How little Indians know about other countries and how much foreigners know about India too fascinated her. “Russians adore Indians and address us as Hindustanis. And in Tashkent, the capital of Uzbekistan, we were served a sumptuous Indian meal at a dinner hosted by the Indian Ambassador. A proper meal with basmati rice, dal tadka and what not!”
They had plenty of time for shopping and sightseeing. Ask what she brought back from the trip and Sudha quips, “Only memories. What else do I need at this age?” Excited about his mother’s experience, an elated Hemant has started persuading her to agree for the next trip, but Sudha says she has had the experience for a lifetime. “I know that he will take me even to the moon. Let him get married and take his wife with him on his trips,” she laughs.
Best decision in life
A journey is best measured in friends rather than miles
Taranjot Sandha, an interior designer based in New Delhi, divides her life into two phases — before and after Road to London. Such has been the effect of the road trip on her. From someone who wasn’t keen on trips, she has blossomed into a passionate traveller and is looking forward to her next big life-changing expedition. “Seeing how the world is from your windscreen is mesmerising. Experiencing new cultures, countries and food widens your little world. Travel has become my new passion,” she says.
Taranjot was in the company of her husband Jagjit, 16-year-old son Manraj and five-year-old daughter Bahira, perhaps the youngest one ever to have undertaken such a long road trip. Hailing from a country where parents are very apprehensive about taking their little ones on long journeys, the couple’s decision was exemplary. “It’s because we undermine our children’s strength. They are more patient than the parents. Initially, I too was skeptical thinking that it would be very difficult to travel with Bahira, but she enjoyed the journey as much as all of us. We are too glad to have her experience the joy of random people making friends, sharing and caring for each other. She proves to be a born traveller and was the sparkling star of the group,” reminiscences Taranjot.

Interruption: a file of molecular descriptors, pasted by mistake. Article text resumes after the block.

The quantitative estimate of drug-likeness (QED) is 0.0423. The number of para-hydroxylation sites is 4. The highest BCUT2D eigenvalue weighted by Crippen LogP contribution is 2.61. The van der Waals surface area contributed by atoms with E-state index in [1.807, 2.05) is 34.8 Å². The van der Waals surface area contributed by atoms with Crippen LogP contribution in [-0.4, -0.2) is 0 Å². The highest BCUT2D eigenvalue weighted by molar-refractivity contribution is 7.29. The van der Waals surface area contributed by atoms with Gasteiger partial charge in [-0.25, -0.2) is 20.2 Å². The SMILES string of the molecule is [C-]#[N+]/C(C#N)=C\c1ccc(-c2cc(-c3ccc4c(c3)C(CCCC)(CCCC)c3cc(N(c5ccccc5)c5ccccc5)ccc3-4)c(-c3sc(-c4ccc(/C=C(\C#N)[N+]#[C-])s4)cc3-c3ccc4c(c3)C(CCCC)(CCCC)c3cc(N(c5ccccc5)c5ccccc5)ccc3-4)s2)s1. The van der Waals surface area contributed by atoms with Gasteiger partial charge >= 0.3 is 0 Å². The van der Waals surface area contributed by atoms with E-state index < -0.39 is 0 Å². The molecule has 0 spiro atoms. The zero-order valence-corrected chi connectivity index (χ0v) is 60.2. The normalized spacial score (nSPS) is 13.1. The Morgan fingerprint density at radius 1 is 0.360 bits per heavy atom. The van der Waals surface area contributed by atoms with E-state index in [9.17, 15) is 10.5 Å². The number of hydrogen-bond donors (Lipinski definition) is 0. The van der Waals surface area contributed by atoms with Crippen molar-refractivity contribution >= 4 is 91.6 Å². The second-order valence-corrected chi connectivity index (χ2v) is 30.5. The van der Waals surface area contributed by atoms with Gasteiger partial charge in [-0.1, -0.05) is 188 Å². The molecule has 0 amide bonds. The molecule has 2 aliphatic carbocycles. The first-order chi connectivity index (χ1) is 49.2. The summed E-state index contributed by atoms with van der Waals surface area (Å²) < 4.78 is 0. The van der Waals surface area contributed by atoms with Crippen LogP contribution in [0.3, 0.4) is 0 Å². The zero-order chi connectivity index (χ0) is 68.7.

The whole group was very cooperative and little Bahira made a lot of friends from various age groups. “Everyone took care of her and made the whole trip comfortable. She showed commendable presence of mind and was never fussy about food, travel or sleep. She was conditioning herself very well to the climatic conditions of the countries we crossed. That’s also the beauty of road journeys; our body gets slowly accustomed to the temperature around. The journey was much easier than I had thought,” she says.
The myriad cultures, architecture and history of the places they covered spellbound Taranjot. “When the trip was flagged off, I had butterflies in my stomach. But as we got exposed to the shades and cultures of the beautiful countries like Uzbekistan and their lesser-known outskirts, I couldn’t help but think that we should go back and explore them again another time. We could try different cuisine and realise that some things we had no idea was edible at all.”
The interior designer in her too much benefited from the trip. “Looking with a creative eye, many parts of the journey was like going back in time. The Mughal era influences in Uzbekistan and the intricate blue and green carvings, their style and form are sure to have an effect on my upcoming projects.”
China was a great experience for all. “Watching the snow-capped mountain ranges from the Great Wall of China was a surreal experience. If you want to feel how heaven is, you should witness it. That’s the heaven on earth. The night we were to leave China, everyone was emotional. We were almost halfway of Road to London and none of us wanted the journey to end.”
She has all praise for Tushar and Sanjay who organised the trip. “The whole itinerary was planned flawlessly. No one could have done it better. Journeys do something to you, I’d call it magic. And if you are looking for magic, get in touch with these guys,” she gushes.